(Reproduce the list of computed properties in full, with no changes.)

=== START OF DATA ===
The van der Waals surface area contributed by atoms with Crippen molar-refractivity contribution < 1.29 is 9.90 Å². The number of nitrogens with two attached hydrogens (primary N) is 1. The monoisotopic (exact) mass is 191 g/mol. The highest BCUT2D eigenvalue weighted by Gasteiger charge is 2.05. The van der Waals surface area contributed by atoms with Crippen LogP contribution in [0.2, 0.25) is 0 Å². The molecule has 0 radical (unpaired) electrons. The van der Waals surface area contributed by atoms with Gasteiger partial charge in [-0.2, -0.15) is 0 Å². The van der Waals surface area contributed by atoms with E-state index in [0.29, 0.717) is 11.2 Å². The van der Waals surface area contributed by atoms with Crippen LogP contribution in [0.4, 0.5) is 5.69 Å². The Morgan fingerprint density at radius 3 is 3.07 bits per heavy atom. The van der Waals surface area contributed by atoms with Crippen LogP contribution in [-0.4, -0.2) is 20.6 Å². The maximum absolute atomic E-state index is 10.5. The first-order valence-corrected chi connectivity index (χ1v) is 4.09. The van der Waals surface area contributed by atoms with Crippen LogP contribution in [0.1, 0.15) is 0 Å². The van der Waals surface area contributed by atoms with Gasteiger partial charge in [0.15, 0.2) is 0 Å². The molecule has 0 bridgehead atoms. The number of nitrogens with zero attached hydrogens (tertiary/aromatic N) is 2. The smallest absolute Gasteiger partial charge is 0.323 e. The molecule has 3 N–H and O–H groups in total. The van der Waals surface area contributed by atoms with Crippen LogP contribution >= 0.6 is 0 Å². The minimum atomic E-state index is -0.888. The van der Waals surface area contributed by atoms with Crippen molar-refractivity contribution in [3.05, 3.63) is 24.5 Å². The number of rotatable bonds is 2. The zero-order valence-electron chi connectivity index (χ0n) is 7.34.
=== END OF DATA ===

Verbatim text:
The van der Waals surface area contributed by atoms with Crippen molar-refractivity contribution < 1.29 is 9.90 Å². The number of nitrogens with two attached hydrogens (primary N) is 1. The monoisotopic (exact) mass is 191 g/mol. The highest BCUT2D eigenvalue weighted by Gasteiger charge is 2.05. The van der Waals surface area contributed by atoms with Crippen LogP contribution in [0.2, 0.25) is 0 Å². The molecule has 0 radical (unpaired) electrons. The van der Waals surface area contributed by atoms with Gasteiger partial charge in [-0.2, -0.15) is 0 Å². The van der Waals surface area contributed by atoms with E-state index in [0.29, 0.717) is 11.2 Å². The van der Waals surface area contributed by atoms with Crippen LogP contribution in [0.4, 0.5) is 5.69 Å². The Morgan fingerprint density at radius 3 is 3.07 bits per heavy atom. The van der Waals surface area contributed by atoms with Crippen LogP contribution in [-0.4, -0.2) is 20.6 Å². The maximum absolute atomic E-state index is 10.5. The first-order valence-corrected chi connectivity index (χ1v) is 4.09. The van der Waals surface area contributed by atoms with Crippen LogP contribution in [0.1, 0.15) is 0 Å². The van der Waals surface area contributed by atoms with Gasteiger partial charge in [0.15, 0.2) is 0 Å². The molecule has 0 bridgehead atoms. The number of nitrogens with zero attached hydrogens (tertiary/aromatic N) is 2. The smallest absolute Gasteiger partial charge is 0.323 e. The molecule has 3 N–H and O–H groups in total. The van der Waals surface area contributed by atoms with Crippen LogP contribution >= 0.6 is 0 Å². The minimum atomic E-state index is -0.888. The van der Waals surface area contributed by atoms with Crippen molar-refractivity contribution in [3.05, 3.63) is 24.5 Å². The number of rotatable bonds is 2. The zero-order valence-electron chi connectivity index (χ0n) is 7.34.